Finding my first table saw... Guidance/opinions greatly appreciated!

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Forum topic by MT_Keg posted 06-28-2013 09:04 PM 2471 views 0 times favorited 15 replies Add to Favorites Watch
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23 posts in 1913 days

06-28-2013 09:04 PM

A few months ago I posted that I was looking to buy a table saw to do some projects around my new home. There were some suggestions to look on Craigslist for an old craftsman. I have been patiently waiting for a few to post and the waiting has paid off… I am not sure what the differences between the 113.XXXXXX model numbers are or which is preferred over the other. or what a good price is (or what to offer). or what to specifically look for when I go to purchase the saw. (geeze I am a mess!)

113.298151 – $200

113.299315 – $225

Craftsman Model Unknown – $250

Craftsman Model Unknown – $250

Delta Unknown Model – $300

Delta/Rockwell Unknown Model – $250

This is a big step for me and I greatly value your opinions and past experiences (sorry for being so needy hahaha).

Thanks for you guidance!


15 replies so far

View levan's profile


472 posts in 3002 days

#1 posted 06-28-2013 09:37 PM

I would definintely be looking at that delta rockwell. Is the motor in the base or hanging out the back ? If its hanging out the back its a contractor saw, if in the base its cabinet saw. if cabinet saw I would grab it.

-- "If you think you can do a thing or think you can't do a thing, you're right". Henry Ford

View knotscott's profile


8055 posts in 3398 days

#2 posted 06-28-2013 09:44 PM

The Cman 113.299315 and the Delta Rockwell have the best fences IMO, so those are the two I’d pursue first. Take a look and see what you think.

Any of the old Cman saws with that nasty stock fence aren’t worth the asking prices I see here IMO. I don’t think the $300 Delta is a full size saw (look for 27” deep), so it may also have a direct drive universal motor (look for belt driven induction motors).

-- Happiness is like wetting your pants...everyone can see it, but only you can feel the warmth....

View Tedstor's profile


1643 posts in 2655 days

#3 posted 06-28-2013 09:54 PM

I’d chase the 113.299315. $225 isnt a steal by any means, but considering the apparent condition, the price is OK. You certainly wouldn’t outgrow that saw anytime soon. And parts/accessories are abundant.
I have a 113.298762 with an upgraded Delta fence. I have no plans to upgrade.

View fredj's profile


186 posts in 1840 days

#4 posted 06-28-2013 10:18 PM

As much as I like Delta, right now is a bad time to buy anything made by Delta. Two tools stores near me have told me that Delta parts are becoming next to impossible to find anymore. That may change over time as corporate bs shakes out. There are so many Delta machines out there, somebody can make a killing on parts. Delta was bought up by another company and for some reason they are not maintaining an inventory of parts. As far as Craftsman tools, the old ones were very well made, however parts could be an issue.

Before you buy any used table saw you want to check a few things. Put what you know is a good flat blade on it, stand in line with the blade turn it on, then off. As the blade slows down look to see if it seems to wobble. If it does the arbor needs to be replaced. Are the miter slots square to the blade ? If not the table needs to be adjusted. Does the fence stay with lined up with the miter slots (as long as the slots are square to the blade) from front to back ? At the back end of the fence (the end of the table) the fence should be about 1/32 of an inch wider than at the front end. If not can it be adjusted ?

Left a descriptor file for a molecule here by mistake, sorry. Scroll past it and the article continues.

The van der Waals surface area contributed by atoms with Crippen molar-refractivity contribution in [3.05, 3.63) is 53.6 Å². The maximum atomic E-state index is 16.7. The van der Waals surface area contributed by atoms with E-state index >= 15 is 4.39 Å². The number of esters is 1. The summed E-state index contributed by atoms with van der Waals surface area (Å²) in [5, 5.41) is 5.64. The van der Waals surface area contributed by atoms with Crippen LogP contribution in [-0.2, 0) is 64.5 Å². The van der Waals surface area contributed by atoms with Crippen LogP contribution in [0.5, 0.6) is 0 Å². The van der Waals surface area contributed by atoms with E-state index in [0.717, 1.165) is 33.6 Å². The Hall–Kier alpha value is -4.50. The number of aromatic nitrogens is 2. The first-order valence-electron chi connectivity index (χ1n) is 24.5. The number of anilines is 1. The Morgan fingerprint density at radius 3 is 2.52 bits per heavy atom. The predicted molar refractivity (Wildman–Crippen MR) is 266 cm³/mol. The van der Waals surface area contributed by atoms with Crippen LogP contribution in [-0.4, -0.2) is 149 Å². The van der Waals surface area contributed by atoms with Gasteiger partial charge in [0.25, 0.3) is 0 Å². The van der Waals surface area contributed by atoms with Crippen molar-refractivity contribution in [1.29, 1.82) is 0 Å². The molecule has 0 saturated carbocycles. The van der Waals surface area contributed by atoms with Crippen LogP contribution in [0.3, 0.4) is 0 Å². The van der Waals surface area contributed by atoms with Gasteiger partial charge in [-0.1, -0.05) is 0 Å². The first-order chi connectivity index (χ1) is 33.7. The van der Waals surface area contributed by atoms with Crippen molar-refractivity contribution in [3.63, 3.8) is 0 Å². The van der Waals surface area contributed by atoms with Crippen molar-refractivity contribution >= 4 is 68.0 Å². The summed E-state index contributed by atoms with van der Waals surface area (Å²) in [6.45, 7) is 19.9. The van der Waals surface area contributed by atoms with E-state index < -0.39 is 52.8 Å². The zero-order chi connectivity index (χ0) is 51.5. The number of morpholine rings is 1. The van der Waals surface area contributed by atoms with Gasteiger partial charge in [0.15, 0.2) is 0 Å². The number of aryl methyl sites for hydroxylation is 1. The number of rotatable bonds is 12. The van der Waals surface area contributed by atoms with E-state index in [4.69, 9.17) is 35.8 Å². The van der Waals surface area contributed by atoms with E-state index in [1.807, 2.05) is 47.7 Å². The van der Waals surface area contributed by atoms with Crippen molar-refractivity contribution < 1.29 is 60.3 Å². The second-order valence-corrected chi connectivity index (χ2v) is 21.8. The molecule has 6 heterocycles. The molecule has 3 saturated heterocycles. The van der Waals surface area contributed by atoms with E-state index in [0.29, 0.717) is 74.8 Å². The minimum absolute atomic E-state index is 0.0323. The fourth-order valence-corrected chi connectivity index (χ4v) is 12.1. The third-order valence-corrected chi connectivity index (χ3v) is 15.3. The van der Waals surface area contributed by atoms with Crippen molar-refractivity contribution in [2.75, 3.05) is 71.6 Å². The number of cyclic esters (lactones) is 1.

Sorry if that is an over load, but it a lot like buying a used car.

-- Fredj

View PineChopper's profile


188 posts in 2219 days

#5 posted 06-29-2013 01:15 AM

My first was a Craftsmen from 40 years ago. It was a Christmas present from the wife, $180.
My second was last year when the Craftsmen finally died.
It’s a Porter Cable at $600.
Other then making a zero gap inset for the blade, I haven’t done nothing to it and it works great.

View Loren's profile (online now)


10476 posts in 3670 days

#6 posted 06-29-2013 01:27 AM

View NormG's profile


6137 posts in 3026 days

#7 posted 06-29-2013 01:32 AM

the first craftsman or the delta rockwell if motor inside

-- Norman - I never never make a mistake, I just change the design.

View MT_Keg's profile


23 posts in 1913 days

#8 posted 06-29-2013 01:53 AM

WOW… Thanks for all the input… I am thinking of looking at the 113.299315 hopefully this weekend… depending on what the seller says…

Should I buy a blade and put it on it? or trust that the blade he has on it is ok? (To test the arbor)

1. I will bring a square to check the “wobble” of the blade. what are the odds the arbor is bad?

2. A measuring tape? to test the blade to the miter slot.

3. I will pull the fence up to the edge of the miter slot and lock it down to see if it racks one way or the other. (can this be fixed?

4. is the physical width of the fence supposed to be 1/32 smaller than the front?

But in reality any of the above could be fixed.

I am up for the task… not an over load… just want to make sure i am going down the right path (I don’t want to waste money on a crappy new table saw when i can get a perfectly good well built older table saw).